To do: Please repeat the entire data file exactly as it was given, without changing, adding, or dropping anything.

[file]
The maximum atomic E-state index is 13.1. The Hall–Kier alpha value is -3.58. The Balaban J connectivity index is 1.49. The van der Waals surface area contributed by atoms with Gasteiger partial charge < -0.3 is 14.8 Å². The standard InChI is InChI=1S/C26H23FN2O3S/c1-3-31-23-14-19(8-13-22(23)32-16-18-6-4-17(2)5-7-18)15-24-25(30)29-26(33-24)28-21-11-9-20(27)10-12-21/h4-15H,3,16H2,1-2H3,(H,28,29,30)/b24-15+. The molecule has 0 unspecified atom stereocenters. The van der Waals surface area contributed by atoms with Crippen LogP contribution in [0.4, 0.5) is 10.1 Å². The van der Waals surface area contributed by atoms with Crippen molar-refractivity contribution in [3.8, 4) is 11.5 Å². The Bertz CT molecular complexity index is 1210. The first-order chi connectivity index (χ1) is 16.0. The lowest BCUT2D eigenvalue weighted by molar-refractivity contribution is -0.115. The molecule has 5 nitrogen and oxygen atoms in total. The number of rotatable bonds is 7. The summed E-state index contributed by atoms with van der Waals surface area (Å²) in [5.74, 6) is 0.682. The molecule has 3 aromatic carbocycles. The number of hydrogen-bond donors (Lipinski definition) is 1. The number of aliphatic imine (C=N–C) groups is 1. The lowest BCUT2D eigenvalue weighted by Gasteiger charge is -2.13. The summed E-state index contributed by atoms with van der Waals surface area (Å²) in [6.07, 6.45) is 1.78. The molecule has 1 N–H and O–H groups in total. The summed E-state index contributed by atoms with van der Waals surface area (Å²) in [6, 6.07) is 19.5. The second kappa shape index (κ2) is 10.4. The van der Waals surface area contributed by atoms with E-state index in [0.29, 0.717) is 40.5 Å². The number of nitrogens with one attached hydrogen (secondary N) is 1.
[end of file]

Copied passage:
The maximum atomic E-state index is 13.1. The Hall–Kier alpha value is -3.58. The Balaban J connectivity index is 1.49. The van der Waals surface area contributed by atoms with Gasteiger partial charge < -0.3 is 14.8 Å². The standard InChI is InChI=1S/C26H23FN2O3S/c1-3-31-23-14-19(8-13-22(23)32-16-18-6-4-17(2)5-7-18)15-24-25(30)29-26(33-24)28-21-11-9-20(27)10-12-21/h4-15H,3,16H2,1-2H3,(H,28,29,30)/b24-15+. The molecule has 0 unspecified atom stereocenters. The van der Waals surface area contributed by atoms with Crippen LogP contribution in [0.4, 0.5) is 10.1 Å². The van der Waals surface area contributed by atoms with Crippen molar-refractivity contribution in [3.8, 4) is 11.5 Å². The Bertz CT molecular complexity index is 1210. The first-order chi connectivity index (χ1) is 16.0. The lowest BCUT2D eigenvalue weighted by molar-refractivity contribution is -0.115. The molecule has 5 nitrogen and oxygen atoms in total. The number of rotatable bonds is 7. The summed E-state index contributed by atoms with van der Waals surface area (Å²) in [5.74, 6) is 0.682. The molecule has 3 aromatic carbocycles. The number of hydrogen-bond donors (Lipinski definition) is 1. The number of aliphatic imine (C=N–C) groups is 1. The lowest BCUT2D eigenvalue weighted by Gasteiger charge is -2.13. The summed E-state index contributed by atoms with van der Waals surface area (Å²) in [6.07, 6.45) is 1.78. The molecule has 1 N–H and O–H groups in total. The summed E-state index contributed by atoms with van der Waals surface area (Å²) in [6, 6.07) is 19.5. The second kappa shape index (κ2) is 10.4. The van der Waals surface area contributed by atoms with E-state index in [0.29, 0.717) is 40.5 Å². The number of nitrogens with one attached hydrogen (secondary N) is 1.